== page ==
If you want to acces a variety of authentic content, systematically increase your vocabulary of words and phrases, have your writing corrected and regularly analyzed and join voice chat sessions come to Yes our site requires a monthly fee as stated on the site. I have to be careful about advertizing the site here, although I believe it can be very helpful. Try logging in for free using the following "coupon number" PRSZ3LVK.

CalifJim   Sunday, September 19, 2004, 04:42 GMT

<<One of the weird things I noticed on my first visits to a real French-speaking country (France) was that I actually was better at speaking French than at understanding spoken French.>>

Hoo-wee!!! So it's not just me! When you describe your experiences with French, I keep thinking it's a description of mine! Fascinating.

Tom   Monday, September 20, 2004, 13:54 GMT
I agree with Maya l'abeille about the "pause and think" method. I would actually recommend the "pause - think - imagine you're saying it" method which I recently described in this article about sentence items in SuperMemo:
(see the "How to repeat" section)

It's possible to read a book in two ways. One is "reading for content" -- when you read quickly because you want to know what happened next. If you read in this way, you can read 300 pages and learn very little grammar, because you don't need to pay attention to tenses, articles or prepositions in order to understand a sentence.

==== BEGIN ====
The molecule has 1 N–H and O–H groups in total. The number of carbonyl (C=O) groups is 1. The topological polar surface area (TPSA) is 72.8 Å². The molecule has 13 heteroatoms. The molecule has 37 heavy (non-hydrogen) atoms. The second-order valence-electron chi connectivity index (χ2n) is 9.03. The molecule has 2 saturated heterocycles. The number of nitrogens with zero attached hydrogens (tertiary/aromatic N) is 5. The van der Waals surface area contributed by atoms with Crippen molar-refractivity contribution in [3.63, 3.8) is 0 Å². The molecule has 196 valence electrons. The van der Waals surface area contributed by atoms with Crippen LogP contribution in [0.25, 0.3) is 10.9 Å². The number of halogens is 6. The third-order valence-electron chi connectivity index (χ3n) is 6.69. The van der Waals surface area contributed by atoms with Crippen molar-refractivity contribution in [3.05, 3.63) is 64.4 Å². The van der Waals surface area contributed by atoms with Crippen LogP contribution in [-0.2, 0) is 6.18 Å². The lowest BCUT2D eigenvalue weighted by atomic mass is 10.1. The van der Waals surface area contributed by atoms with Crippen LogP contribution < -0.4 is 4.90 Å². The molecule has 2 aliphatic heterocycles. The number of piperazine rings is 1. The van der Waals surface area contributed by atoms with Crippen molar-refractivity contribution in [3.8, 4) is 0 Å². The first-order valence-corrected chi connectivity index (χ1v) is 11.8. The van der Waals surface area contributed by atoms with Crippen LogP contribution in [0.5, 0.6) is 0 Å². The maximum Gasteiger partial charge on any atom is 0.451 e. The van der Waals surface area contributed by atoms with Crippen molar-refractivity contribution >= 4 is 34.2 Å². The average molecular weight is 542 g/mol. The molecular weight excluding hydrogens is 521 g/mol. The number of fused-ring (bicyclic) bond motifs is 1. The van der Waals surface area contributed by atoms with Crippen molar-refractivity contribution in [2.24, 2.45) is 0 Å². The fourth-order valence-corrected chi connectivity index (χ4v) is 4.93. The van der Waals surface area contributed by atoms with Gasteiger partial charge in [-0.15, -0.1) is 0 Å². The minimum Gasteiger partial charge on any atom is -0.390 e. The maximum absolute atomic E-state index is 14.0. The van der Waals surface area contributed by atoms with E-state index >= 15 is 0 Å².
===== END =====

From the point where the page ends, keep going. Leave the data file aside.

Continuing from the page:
The other way is "reading for form" -- when you also pay a lot of attention to the grammar and vocabulary contained in the book.

If possible, try to choose books which have a lot of dialogue. They will give you plenty of patterns that you can reuse in your own sentence. Of course listening is also a good idea.

Writing a lot is a good way to learn to speak fluently. Ideally, you should write e-mail messages or forum posts, where you are likely to practice the same type of sentences that you use in speech.

I think you're going to have difficulty understanding native speakers no matter what you do. I spent hours watching news and movies in English, but it didn't prevent me from having problems understanding people in the US the first time I visited the country. Newscasters and actors simply speak much more clearly than regular people.